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One-of-a-Kind Treatment for Abdominal Aortic Aneurysms

One-of-a-Kind Treatment for Abdominal Aortic Aneurysms

By |2018-08-21T06:26:08-04:00April 12th, 2018|Categories: Health A-Z|Tags: , , |

Dee Nemeth had rarely been sick in his life, so it was unusual when the 75-year-old Freehold resident began experiencing bloating last fall. After seeking care at a health clinic, he was sent to CentraState’s Emergency Department for a potential gall bladder issue. There, he was diagnosed with a more complex problem: He had several large abdominal aortic aneurysms.

An abdominal aortic aneurysm is a weak, bulging area in the aorta, the body’s largest artery that carries blood from the heart to the rest of the body. Aneurysms can rupture, which is fatal in about 80 percent of patients who have this complication.

Minimally Invasive Repair Had Limitations
Many abdominal aortic aneurysms can be corrected with minimally invasive endovascular repair (EVAR), which involves inserting a stent graft (a synthetic tube-like device) into the femoral artery in the groin and guiding it to the damaged area of the blood vessel in the abdomen. The stent graft relines the blood vessel so that it can absorb the force of each heartbeat instead of the weakened artery. But in some patients, the aneurysm may be too close to other important arteries to make this procedure possible.

Dee was one of these patients. His large aneurysms were in risky locations—one was next to his renal arteries that branch out to the kidneys, and another was close to the iliac arteries that branch down into the pelvis.

“Major abdominal surgery was once required for patients with these complex abdominal aortic aneurysms, because blood flow would be cut off to important organs if EVAR were performed,” says Tushar Tripathi, MD, a board-certified vascular surgeon on staff at CentraState. “If the renal arteries lost blood flow during the procedure, the patient would need dialysis for the rest of his life. Likewise, cutting off blood flow to the pelvic area would result in impotence. Fortunately, we now have newer minimally invasive options.”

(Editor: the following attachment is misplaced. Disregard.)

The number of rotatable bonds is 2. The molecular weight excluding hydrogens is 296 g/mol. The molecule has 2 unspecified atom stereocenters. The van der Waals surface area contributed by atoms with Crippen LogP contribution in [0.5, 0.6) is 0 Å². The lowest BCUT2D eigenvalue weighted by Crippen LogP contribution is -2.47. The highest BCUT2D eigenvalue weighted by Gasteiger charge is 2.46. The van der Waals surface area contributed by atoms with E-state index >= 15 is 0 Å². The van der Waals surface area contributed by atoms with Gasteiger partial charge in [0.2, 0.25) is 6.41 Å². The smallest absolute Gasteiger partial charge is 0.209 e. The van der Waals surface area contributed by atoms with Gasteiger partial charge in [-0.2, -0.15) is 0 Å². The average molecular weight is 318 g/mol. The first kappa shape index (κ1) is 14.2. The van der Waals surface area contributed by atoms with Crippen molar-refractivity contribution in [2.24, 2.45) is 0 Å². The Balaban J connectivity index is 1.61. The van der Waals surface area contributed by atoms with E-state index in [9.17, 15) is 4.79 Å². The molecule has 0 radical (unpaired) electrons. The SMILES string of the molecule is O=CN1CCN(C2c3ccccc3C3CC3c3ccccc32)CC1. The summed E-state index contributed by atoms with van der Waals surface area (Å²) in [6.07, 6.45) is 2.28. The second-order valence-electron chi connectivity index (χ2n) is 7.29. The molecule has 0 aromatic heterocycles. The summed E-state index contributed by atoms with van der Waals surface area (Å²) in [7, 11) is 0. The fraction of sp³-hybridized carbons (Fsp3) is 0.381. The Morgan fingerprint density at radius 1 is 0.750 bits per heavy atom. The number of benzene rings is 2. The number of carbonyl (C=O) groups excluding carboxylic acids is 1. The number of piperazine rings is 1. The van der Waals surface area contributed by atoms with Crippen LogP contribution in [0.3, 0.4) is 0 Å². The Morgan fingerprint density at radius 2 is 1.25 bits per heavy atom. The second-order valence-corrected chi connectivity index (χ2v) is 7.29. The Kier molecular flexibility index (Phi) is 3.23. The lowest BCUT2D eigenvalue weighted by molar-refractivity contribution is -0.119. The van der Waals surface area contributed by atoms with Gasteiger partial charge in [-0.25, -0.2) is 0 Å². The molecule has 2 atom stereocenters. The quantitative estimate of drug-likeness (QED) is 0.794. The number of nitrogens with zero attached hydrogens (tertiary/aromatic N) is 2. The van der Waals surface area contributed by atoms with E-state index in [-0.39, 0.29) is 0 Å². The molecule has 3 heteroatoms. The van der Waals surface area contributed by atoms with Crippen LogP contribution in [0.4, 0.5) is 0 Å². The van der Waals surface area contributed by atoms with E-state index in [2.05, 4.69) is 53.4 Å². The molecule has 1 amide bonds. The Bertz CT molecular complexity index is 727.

Introducing New Custom-Made Options
Dr. Tripathi is the only surgeon in Monmouth and Ocean counties who is performing a new minimally invasive procedure called fenestrated endovascular aortic repair (FEVAR) for complex abdominal aortic aneurysms located near the renal arteries. He is also one of only a handful of surgeons in the region performing the iliac branch endograft repair for abdominal aortic aneurysms near the iliac arteries. Both procedures require extensive experience along with special training by the stent graft manufacturers.

FEVAR uses a fenestrated endograft, which means it has holes that Dr. Tripathi precisely aligns with the renal arteries that branch off the aorta. He can then connect smaller stent grafts to the aortic branches, allowing continuous blood flow to the kidneys. The fenestrated stent graft is custom made to the precise size of the individual patient’s aorta using CT scanning with 3-D modeling prior to the aneurysm repair. Similarly, the pants-shaped iliac branch endograft is custom made, enabling it to fit the iliac branch arteries and preserve blood flow to the pelvic area.

Dee was happy to have these new minimally invasive options, or he may have chosen to forego surgery entirely, despite the risk of rupture. When he was being measured for his custom stent grafts, Dr. Tripathi walked him through the entire process and answered his questions.

“That initial measurement gave me 100 percent confidence in Dr. Tripathi,” Dee says. “He had a positive attitude right from the beginning. Plus, my wife, Barbara, was very happy that I would no longer be walking around at risk.”

Home the Next Day
FEVAR and the iliac branch repair are performed in the Cardiac and Endovascular Lab at CentraState, and they offer a number of significant benefits over traditional open surgery, including a shorter hospital stay, fewer complications and risks, and a faster recovery time. In fact, Dee was able to return home the day after his surgery.

“I was shocked at how easy the recovery was, especially for something that complex,” Dee adds. “I had two band-aids on a small incision, and that was it. As Barbara says, it’s great to know we have this level of expertise right here in our hometown.”

Patients who experience a throbbing feeling in the stomach or deep pain in the lower back or side of the abdomen, or those who have a family history of aneurysm, should consult with their physician about their risk.

For more information about fenestrated endovascular aortic aneurysm repair (FEVAR), iliac branch repair, or other endovascular interventions at CentraState’s Cardiac and Endovascular Lab, call 866-CENTRA7 (866-236-8727).

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